You can make both work, but you are missing articles and verbs.
If you simplify the sentence to the bare minimum of "He offered me" then to answer the question "what did he offer?" you would say "a price" so "He offered me a price."
Then we want to describe the price, we can say either "a price ten dollars lower" or "ten dollar lower price." Notice dollar ...
Grammatical but Possibly Awkward
The example sentences in the question are not grammatically wrong. Adjectives are most often followed by nouns, but elided forms and various fixed phrases and idioms can alter that.
However, this sort of construction can be awkward, and often recasting it will improve and clarify the sentence. This depends very ...
I am not at my best until lunch.
At one's most/least [adjective] is a fixed idiom; it may or may not be elliptical for at its most/least [adjective] state/condition/..., but those nouns would call for in rather than at. That is, we rarely say at a state or at a condition, we say in a state etc.
I think any of "inconsistent" "irregular", "variable", "varied", or "uneven" could work for this. I think you have been too ready to accept a single definition as barring a perfectly valid use of a word.
The choice of which term to use there is a matter of style and personal choice.
"Worker A had regular weekly earnings... " works fine. consistent or steady also can be used with the same meaning.
I think the problem lies in your research. You did the right thing, but unfortunately Google and Ngram do not always return the results you would expect. I've been chided here for quoting their statistics, so I don't rely on them any more.
Your example makes better use of "other":
Sorry, I just meant something I observe in other discussions, not in our past topics
But in other contexts, you can use other adjectives. See below:
In the different discussions that I had, I noticed...
During the various discussions in the past...
You may even use "elsewhere", but with a different word ...
Only a small difference. Consider using a simpler adjective and noun "red" and "cat".
Are both [of them] red cats?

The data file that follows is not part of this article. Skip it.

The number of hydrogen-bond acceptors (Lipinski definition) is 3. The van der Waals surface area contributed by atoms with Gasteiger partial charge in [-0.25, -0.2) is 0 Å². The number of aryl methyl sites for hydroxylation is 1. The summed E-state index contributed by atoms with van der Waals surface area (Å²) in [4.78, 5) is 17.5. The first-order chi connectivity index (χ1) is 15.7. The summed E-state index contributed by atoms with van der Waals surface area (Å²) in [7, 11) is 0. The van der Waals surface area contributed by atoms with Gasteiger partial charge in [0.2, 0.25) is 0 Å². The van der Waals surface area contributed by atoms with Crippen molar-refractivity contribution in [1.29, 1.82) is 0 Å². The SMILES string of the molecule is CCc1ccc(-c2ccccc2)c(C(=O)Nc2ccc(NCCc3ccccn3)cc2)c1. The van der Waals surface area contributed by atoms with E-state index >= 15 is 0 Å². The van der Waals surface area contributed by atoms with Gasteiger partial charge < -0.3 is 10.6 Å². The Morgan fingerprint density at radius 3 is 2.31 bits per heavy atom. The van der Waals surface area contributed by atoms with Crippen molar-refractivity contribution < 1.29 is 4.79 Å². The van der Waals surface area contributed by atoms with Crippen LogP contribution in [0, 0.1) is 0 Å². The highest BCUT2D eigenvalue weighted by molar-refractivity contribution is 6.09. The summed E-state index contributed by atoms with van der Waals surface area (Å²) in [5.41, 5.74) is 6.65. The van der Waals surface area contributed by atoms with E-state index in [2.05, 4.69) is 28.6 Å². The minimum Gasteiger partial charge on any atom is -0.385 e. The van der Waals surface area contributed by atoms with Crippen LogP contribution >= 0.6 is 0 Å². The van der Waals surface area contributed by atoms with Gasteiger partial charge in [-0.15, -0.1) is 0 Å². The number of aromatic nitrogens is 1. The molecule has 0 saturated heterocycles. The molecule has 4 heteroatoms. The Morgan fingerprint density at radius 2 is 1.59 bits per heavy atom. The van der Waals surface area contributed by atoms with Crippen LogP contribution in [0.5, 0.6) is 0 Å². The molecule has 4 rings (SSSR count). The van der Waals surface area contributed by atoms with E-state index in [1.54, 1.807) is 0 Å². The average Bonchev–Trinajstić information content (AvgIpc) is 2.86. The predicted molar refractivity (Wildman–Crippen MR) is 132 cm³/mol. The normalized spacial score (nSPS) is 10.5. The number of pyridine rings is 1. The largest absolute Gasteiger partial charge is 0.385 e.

This asks both about the colour and the species. The answer could be "No, they are red dogs" or "No, they are black cats". (or "Yes, they are")
Are both cats red?
This assumes they are cats, and asks only about the colour. The answer ...
Yes, both are grammatical. We are dealing with ellipsis.
Both examples are viable examples
can be made more compact without loss of sense by
Both examples are viable
Both are viable examples
The first form of ellipsis is turned into a question
Are both examples viable?
The second form is turned into a question
Are both viable ...
The question is grammatically correct, but the teacher would be more likely to say
Is anybody absent/away today?
The yes/no part of your proposed answers is not correct, though. If nobody is absent, the students would answer "no" to the teacher's question:
No miss, everyone is here today
There are additional problems with your answers when one or ...
The video seems to me to be poorly made, and I found several more strange errors over the course of a minute or two, so I think "more richer" is just a mistake. For example, here is the first sentence of the video, with errors marked:
Once there was a rich merchant,  he decided to load all his wealth into his two ships to  the  other lands to ...
You wouldn't typically do that with a single word adjective, but you would with an adjective phrase.
I met a girl cute as can be.
This is a book interesting to people who love computers, but no one else.
That dog with eyes black as coal is mine.
France is a country famous for its beautiful sights.
A person smarter than me needs to ...
Since whole modifies the noun week, it is an adjective (but see below about determiners). Here are other sentences with an adjective modifying week:
It rained all of last week except on Sunday.
It rained twice during that unpleasant week.
Adverbs modify anything other than a noun: a verb, an adjective, a preposition, another adverb, or a whole ...
It rained the whole(entire) week except on Sunday
In the sentence whole modifies week which is a noun. So it is a an Adjective. It is not an adverb.An adverb usually does not modify a noun or a pronoun.It may modify a noun phrase or sometimes a whole sentence.
In the cited context, even is an optional "intensifier" (in He got [even] richer, the implication is he was already quite rich before the later increase in wealth). But whether or not even is included doesn't affect the grammatical issue as regards how English expresses comparatives and superlatives.
Briefly, monosyllabic adjectives usually take the ...
"Yes miss, everyone is here today." or "No miss, everyone is not here today."
Both sentences above are answers to the question
"Is everyone present today?" or "Is everyone here today?"
They are not proper answers to the question
"Is any student absent today?"
To which, the appropriate answer would be
"Yes miss, Carla is absent. She is sick."